When McDonnell's Mach 2 F-4 Navy fighter first flew in 1958, the company clearly had a winner, but had run out of P.R. originality as well. The F-4 became only the Phantom II. This "Phabulous Phantom" is both the world's finest and ugliest combat airplane. It has a drooping tail, upswept wing tips, an oversize saggy-baggy nose radome, a goatee-like protrusion beneath the radome, and two very angry looking engine air intakes. Its engines produce a distinctively haunting jet whine which is particularly noticeable when taxiing up carrier decks. During night operations, flight deck crewmen used to call the F-4 the "Spook," but that name has since given way to Phantom, but without the II. This partial victory stands as a great mark of distinction (or perseverance) for McDonnell's P.R. talent.

A rare few other Navy birds have managed to regain their "popular names" in popular use. Grumman's Wildcat was mostly a Wildcat, although a General Motors version of the same design was invariably an FM-2. The F-9F Cougar, a swept-wing version of the Grumman fighter which served in Korea, has remained a Cougar all the way through F9F-6, F9F-7, F9F-8 and F9F-8T models, yet "Cougar Six" or "Cougar Eight" were often used in interim periods.

The "popular names" of many Navy airplanes have often been ignored in favor of the letter-number system then in use, or some form of colloquialism based upon the designator. Grumman's F8F Bearcat was generally an F-8, only rarely a "Jelly Bean" or a "Pogo Stick." This tiny plane was the ultimate in a propeller driven fighter circa 1948. The F-11 Tiger which is flown so magnificently by the Navy's crack Blue Angels Flight Demonstration Team has always been a plain F-11. Douglas' A-3 Skywarrior is most often an A-3. Its famous SBD Dauntless divebomber was simply the SBD during World War II: sometimes wryly referred to as "Speedy" Three, Four or Five depending on the modification. The SBD's successor in carrier bombing squadrons, the Curtiss SB2C Helldiver was far less fortunate. Pilots who had to master the weird complexities of this plane's control systems, and who suffered through agonizing takeoffs with its meager power-to-weight ratio changed SB2C to "Beast." Lockheed's early-warning radar version of the Constellation was designated as a WV, but was called either the phonetic "Willie Victor," or, more simply "Willie." Grumman's F7F Tigercat was always just F7F, probably out of sheer disgust. Can you imagine a manly young night fighter pilot saying, "I fly Tigercats?"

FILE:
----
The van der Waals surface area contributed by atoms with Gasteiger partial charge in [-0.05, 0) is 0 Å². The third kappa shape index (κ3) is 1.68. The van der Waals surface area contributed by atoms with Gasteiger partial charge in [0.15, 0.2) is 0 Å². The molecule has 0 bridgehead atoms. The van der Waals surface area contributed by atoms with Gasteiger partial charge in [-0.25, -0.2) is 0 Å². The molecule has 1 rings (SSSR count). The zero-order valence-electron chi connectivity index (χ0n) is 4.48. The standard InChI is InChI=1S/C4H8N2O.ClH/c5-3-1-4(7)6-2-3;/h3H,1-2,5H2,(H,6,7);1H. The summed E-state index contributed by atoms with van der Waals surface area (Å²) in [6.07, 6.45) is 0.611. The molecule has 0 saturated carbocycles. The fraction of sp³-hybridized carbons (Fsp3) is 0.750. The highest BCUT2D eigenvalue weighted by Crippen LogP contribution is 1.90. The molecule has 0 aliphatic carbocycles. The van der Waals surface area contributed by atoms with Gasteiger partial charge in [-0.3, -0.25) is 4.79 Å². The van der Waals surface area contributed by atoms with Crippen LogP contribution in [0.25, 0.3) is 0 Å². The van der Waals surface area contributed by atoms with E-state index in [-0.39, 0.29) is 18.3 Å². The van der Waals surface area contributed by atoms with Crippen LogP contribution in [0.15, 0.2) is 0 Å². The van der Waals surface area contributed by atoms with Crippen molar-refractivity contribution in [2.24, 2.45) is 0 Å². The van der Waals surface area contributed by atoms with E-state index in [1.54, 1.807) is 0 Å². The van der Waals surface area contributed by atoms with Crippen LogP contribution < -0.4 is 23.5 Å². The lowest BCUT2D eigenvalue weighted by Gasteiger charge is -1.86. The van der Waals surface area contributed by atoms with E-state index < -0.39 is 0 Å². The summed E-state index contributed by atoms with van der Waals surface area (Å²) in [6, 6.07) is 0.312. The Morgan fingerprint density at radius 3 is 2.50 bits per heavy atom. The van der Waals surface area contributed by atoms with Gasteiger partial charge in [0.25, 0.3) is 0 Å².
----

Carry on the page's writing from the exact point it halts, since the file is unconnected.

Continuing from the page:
The Douglas Skyray was a small fighter with a great big jet engine, a healthy afterburner which would light off with a loud boom, and no tail at all. Its manta-ray wing design allowed it to be turned on a dime, and it had no peer in aerial drag racing. The designation was F4D, which very naturally became "Ford."

Grumman's antisubmarine Tracker has very conservative and proper performance, no great speed, and an original designator as S2F. Accordingly, it is the "Stoof." Several major modifications of the "Stoof" design were built and are still in very active use today. One is a small transport capable of landing and launching from a flight deck. It was originally named the TF Trader, but all carrier sailormen know it as the beloved COD, for Carrier Onboard Delivery (of mail from home). Another version of the "Stoof" is a wholly implausible airplane. It has a huge radar dish mounted in a massive, flat, round radome perched atop the fuselage. Officially it is a WF Tracer. Actually it is either a "Fud," "Willie Fud," or a "Stoof With A Roof." This plane is now being replaced in Fleet service with an only slightly less improbable airplane, the very complex E-2 Hawkeye, which has twin turboprops and really stellar performance. Is it a plane? Is it a Hawkeye? No, it's "Superfud!"

Back around 1948, Martin built a very powerful single-engine, single-place, prop attack airplane which was designated the AM and heralded in the press as the Martin Mauler. Because it could lug such a large and varied assortment of rockets, bombs, tanks and guns, pilots dubbed it the "Able Mabel." Martin's P.R. people tried to beat the pilots by joining them, and picked up the "Able Mabel" name in their publicity. The pilots, winning as usual, simply countered by switching their name to the "Corncob." This name came from Able Mabel's impressive radial engine, which had four rows of cylinders— seven cylinders staggered along each row, and two spark plugs in each cylinder—a total of 28 cylinders and 56 spark plugs for just one engine !